Written by Brian Panowich — This atmospheric debut novel set in Georgia begins with an act of fratricide that apparently sets off a chain of violent events over the following decades. It’s 1949 and brothers Rye and Cooper Burroughs are arguing over a proposal to sell the struggling family’s logging rights on Bull Mountain. Cooper settles the matter for good on a hunting trip, and the Burroughs family maintains its isolation while building up its criminal empire.
When the story switches to 2015, Cooper’s grandsons are not on speaking terms but haven’t killed each other yet. Halford Burroughs is a giant of a man, a self-proclaimed hillbilly who’s got rich off meth and has a private army on the impenetrable mountain he regards as his own. Clayton Burroughs, his younger brother, is the sheriff of Waymore Valley, North Georgia and the black sheep of this criminal family. He’s a recovering alcoholic who’s hoping to start a family with his wife, Kate, though he’s dogged by his Burroughs name and suspicions about his allegiance.
It could almost be an idyllic existence on the mountain, if it weren’t for the violent family that has taken possession. The terrain and geography have made them almost untouchable, and the clan has stuck to its traditions. Moonshine may have been replaced by methamphetamine as a source of illegal income from across state lines, but these characters still drink this alcoholic concoction and chew on tobacco. Their Southern intonation leaps off the page when a character refers to his father as ‘Deddy’.
This Southern noir novel moves easily between different time frames, so we see the effect of the sins of the father. The violence is stark and will make you flinch, though it serves a purpose. The acts of cruelty and intimidation committed by Cooper in the 1950s are witnessed by his son, Gareth. Just as Gareth becomes brutalised, so he passes on the same lessons to his children. Clayton’s haunted by memories of what he witnessed, particularly the occasion when a family enemy was burned alive by Halford, who compares his actions to snuffing out a hornet’s nest.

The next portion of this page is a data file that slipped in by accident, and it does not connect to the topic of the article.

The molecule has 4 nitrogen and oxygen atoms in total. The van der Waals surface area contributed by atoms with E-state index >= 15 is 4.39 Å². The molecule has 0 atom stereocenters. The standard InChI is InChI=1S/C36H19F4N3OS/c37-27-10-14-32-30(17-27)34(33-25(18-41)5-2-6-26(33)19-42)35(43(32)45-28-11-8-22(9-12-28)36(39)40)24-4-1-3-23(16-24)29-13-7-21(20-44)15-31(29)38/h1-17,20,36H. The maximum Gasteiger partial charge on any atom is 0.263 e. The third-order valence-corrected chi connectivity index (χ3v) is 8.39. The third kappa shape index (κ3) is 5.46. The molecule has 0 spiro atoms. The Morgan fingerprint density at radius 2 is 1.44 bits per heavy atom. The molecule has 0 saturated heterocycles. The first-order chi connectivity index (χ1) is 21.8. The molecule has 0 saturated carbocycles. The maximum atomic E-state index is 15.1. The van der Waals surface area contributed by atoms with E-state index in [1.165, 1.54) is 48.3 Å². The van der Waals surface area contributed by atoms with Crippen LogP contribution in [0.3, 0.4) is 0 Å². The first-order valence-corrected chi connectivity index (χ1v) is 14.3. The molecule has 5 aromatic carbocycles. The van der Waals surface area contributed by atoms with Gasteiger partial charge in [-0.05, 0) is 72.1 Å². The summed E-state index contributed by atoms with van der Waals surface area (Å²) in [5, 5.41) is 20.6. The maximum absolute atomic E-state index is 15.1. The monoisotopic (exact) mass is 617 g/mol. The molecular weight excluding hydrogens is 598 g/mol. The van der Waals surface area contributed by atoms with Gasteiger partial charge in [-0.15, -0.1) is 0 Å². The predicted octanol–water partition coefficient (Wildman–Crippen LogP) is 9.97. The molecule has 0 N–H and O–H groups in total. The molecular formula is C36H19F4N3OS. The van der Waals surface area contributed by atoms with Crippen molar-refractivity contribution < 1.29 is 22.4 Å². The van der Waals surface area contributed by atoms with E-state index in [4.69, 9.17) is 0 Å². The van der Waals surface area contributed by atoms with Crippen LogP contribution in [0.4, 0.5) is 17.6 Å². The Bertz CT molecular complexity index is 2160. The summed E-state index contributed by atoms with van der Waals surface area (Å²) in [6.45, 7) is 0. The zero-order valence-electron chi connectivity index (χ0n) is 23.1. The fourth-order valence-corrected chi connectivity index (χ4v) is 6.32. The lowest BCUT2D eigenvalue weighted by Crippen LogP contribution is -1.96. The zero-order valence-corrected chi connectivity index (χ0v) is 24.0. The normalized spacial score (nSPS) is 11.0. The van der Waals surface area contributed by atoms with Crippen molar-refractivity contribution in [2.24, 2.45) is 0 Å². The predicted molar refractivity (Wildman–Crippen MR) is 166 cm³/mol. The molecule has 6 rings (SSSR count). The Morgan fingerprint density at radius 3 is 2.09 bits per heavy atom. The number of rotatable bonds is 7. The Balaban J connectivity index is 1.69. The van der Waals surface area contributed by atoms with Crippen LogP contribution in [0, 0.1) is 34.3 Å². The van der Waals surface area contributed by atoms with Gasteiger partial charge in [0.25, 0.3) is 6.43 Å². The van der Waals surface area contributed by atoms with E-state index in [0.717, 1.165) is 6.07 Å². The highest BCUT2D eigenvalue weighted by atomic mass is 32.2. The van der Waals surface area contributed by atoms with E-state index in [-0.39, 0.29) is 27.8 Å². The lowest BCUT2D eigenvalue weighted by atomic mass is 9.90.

When the story returns to 2015, Panowich stirs up a hornet’s nest of his own with the introduction of a federal agent, Simon Holly. He convinces Clayton that he can protect the Burroughs family from an all-out attack by the authorities if Halford retires from organised crime. The sheriff’s near-impossible task is to persuade his older brother to quit crime and give up the boss of a Florida biker gang, which has a 40-year association with the Burroughs family involving drugs and guns. Panowich then takes us back to the 70s, when the hillbilly clan hooked up with the Hell’s Angels, in this case a club called the Jacksonville Jackals.
Bull Mountain is barely 300 pages, yet Panowich has managed to create a rich family saga with a relentless narrative of enmities, violence and intrigue that’s never less than compelling. The novel also pulls off a remarkable twist that’s conveyed in captivating prose by this debut author, who’s also worked as a musician and fire fighter. He’s created a likeable hero in Clayton Burroughs, a lawman with demons, who has to cope with the evil unleashed by his grandfather almost seven decades earlier. Crucially, all the characters are well drawn – Kate is a particularly strong presence in this novel.
Bull Mountain is brutal and heartbreaking, and it arrives with advance praise from James Ellroy, CJ Box and John Connolly. The book has already elevated Brian Panowich into the top flight of Southern noir alongside authors such as Wiley Cash, Nic Pizzolatto and James Lee Burke. It’s hard to imagine a better debut crime novel being published this year.
Read our introduction to Southern noir here.
Head of Zeus
CFL Rating: 5 Stars